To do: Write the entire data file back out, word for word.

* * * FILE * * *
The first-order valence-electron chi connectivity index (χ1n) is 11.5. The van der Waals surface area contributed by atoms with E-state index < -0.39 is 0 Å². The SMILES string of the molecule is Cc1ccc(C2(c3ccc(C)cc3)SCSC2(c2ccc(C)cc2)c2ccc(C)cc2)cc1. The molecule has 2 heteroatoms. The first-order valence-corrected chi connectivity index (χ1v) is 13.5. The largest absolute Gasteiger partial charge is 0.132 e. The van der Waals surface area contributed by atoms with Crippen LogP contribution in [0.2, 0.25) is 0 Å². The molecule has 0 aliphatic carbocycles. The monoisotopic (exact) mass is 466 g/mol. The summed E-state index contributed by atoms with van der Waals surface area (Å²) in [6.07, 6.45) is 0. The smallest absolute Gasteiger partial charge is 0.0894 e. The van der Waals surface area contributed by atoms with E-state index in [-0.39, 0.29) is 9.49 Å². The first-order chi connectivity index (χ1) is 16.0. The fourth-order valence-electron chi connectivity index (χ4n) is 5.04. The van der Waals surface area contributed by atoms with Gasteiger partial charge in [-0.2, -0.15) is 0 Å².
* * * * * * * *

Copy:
The first-order valence-electron chi connectivity index (χ1n) is 11.5. The van der Waals surface area contributed by atoms with E-state index < -0.39 is 0 Å². The SMILES string of the molecule is Cc1ccc(C2(c3ccc(C)cc3)SCSC2(c2ccc(C)cc2)c2ccc(C)cc2)cc1. The molecule has 2 heteroatoms. The first-order valence-corrected chi connectivity index (χ1v) is 13.5. The largest absolute Gasteiger partial charge is 0.132 e. The van der Waals surface area contributed by atoms with Crippen LogP contribution in [0.2, 0.25) is 0 Å². The molecule has 0 aliphatic carbocycles. The monoisotopic (exact) mass is 466 g/mol. The summed E-state index contributed by atoms with van der Waals surface area (Å²) in [6.07, 6.45) is 0. The smallest absolute Gasteiger partial charge is 0.0894 e. The van der Waals surface area contributed by atoms with E-state index in [-0.39, 0.29) is 9.49 Å². The first-order chi connectivity index (χ1) is 16.0. The fourth-order valence-electron chi connectivity index (χ4n) is 5.04. The van der Waals surface area contributed by atoms with Gasteiger partial charge in [-0.2, -0.15) is 0 Å².